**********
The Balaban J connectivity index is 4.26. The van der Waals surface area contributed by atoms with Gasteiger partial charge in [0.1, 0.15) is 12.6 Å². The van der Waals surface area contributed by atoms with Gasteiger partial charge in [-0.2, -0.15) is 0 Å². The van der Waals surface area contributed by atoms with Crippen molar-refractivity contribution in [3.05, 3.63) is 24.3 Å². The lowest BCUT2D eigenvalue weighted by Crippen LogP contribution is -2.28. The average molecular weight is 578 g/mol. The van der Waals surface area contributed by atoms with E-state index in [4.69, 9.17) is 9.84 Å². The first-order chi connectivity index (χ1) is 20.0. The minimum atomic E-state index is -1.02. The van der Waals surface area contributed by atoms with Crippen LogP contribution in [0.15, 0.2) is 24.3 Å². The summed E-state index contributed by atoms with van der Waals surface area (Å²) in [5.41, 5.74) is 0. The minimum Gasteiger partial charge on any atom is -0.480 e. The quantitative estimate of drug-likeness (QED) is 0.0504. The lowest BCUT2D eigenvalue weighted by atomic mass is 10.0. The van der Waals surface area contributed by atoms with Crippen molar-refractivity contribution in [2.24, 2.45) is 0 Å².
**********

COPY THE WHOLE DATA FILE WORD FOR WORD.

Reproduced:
The Balaban J connectivity index is 4.26. The van der Waals surface area contributed by atoms with Gasteiger partial charge in [0.1, 0.15) is 12.6 Å². The van der Waals surface area contributed by atoms with Gasteiger partial charge in [-0.2, -0.15) is 0 Å². The van der Waals surface area contributed by atoms with Crippen molar-refractivity contribution in [3.05, 3.63) is 24.3 Å². The lowest BCUT2D eigenvalue weighted by Crippen LogP contribution is -2.28. The average molecular weight is 578 g/mol. The van der Waals surface area contributed by atoms with E-state index in [4.69, 9.17) is 9.84 Å². The first-order chi connectivity index (χ1) is 20.0. The minimum atomic E-state index is -1.02. The van der Waals surface area contributed by atoms with Crippen LogP contribution in [0.15, 0.2) is 24.3 Å². The summed E-state index contributed by atoms with van der Waals surface area (Å²) in [5.41, 5.74) is 0. The minimum Gasteiger partial charge on any atom is -0.480 e. The quantitative estimate of drug-likeness (QED) is 0.0504. The lowest BCUT2D eigenvalue weighted by atomic mass is 10.0. The van der Waals surface area contributed by atoms with Crippen molar-refractivity contribution in [2.24, 2.45) is 0 Å².